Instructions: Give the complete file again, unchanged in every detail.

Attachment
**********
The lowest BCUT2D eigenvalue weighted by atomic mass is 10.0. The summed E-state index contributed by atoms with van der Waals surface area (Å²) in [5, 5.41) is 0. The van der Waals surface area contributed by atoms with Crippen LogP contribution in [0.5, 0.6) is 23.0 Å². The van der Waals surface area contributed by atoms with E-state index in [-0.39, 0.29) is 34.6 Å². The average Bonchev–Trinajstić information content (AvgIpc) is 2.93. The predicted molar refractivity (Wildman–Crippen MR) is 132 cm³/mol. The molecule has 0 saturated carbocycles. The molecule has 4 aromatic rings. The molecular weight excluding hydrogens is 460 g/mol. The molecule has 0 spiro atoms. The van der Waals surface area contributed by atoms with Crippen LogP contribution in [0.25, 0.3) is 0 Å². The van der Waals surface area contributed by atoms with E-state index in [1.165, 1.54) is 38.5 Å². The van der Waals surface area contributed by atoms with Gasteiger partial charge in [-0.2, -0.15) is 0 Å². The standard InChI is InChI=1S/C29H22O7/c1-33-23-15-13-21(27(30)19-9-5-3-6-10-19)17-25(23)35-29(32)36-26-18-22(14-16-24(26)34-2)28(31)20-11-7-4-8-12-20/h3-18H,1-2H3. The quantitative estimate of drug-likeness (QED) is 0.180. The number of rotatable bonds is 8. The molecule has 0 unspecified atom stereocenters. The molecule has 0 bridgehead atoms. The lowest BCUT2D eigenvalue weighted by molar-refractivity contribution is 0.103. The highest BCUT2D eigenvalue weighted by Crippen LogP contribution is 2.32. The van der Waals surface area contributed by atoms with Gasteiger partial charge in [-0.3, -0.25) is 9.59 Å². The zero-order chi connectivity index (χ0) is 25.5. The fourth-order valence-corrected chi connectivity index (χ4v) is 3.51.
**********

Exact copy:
The lowest BCUT2D eigenvalue weighted by atomic mass is 10.0. The summed E-state index contributed by atoms with van der Waals surface area (Å²) in [5, 5.41) is 0. The van der Waals surface area contributed by atoms with Crippen LogP contribution in [0.5, 0.6) is 23.0 Å². The van der Waals surface area contributed by atoms with E-state index in [-0.39, 0.29) is 34.6 Å². The average Bonchev–Trinajstić information content (AvgIpc) is 2.93. The predicted molar refractivity (Wildman–Crippen MR) is 132 cm³/mol. The molecule has 0 saturated carbocycles. The molecule has 4 aromatic rings. The molecular weight excluding hydrogens is 460 g/mol. The molecule has 0 spiro atoms. The van der Waals surface area contributed by atoms with Crippen LogP contribution in [0.25, 0.3) is 0 Å². The van der Waals surface area contributed by atoms with E-state index in [1.165, 1.54) is 38.5 Å². The van der Waals surface area contributed by atoms with Gasteiger partial charge in [-0.2, -0.15) is 0 Å². The standard InChI is InChI=1S/C29H22O7/c1-33-23-15-13-21(27(30)19-9-5-3-6-10-19)17-25(23)35-29(32)36-26-18-22(14-16-24(26)34-2)28(31)20-11-7-4-8-12-20/h3-18H,1-2H3. The quantitative estimate of drug-likeness (QED) is 0.180. The number of rotatable bonds is 8. The molecule has 0 unspecified atom stereocenters. The molecule has 0 bridgehead atoms. The lowest BCUT2D eigenvalue weighted by molar-refractivity contribution is 0.103. The highest BCUT2D eigenvalue weighted by Crippen LogP contribution is 2.32. The van der Waals surface area contributed by atoms with Gasteiger partial charge in [-0.3, -0.25) is 9.59 Å². The zero-order chi connectivity index (χ0) is 25.5. The fourth-order valence-corrected chi connectivity index (χ4v) is 3.51.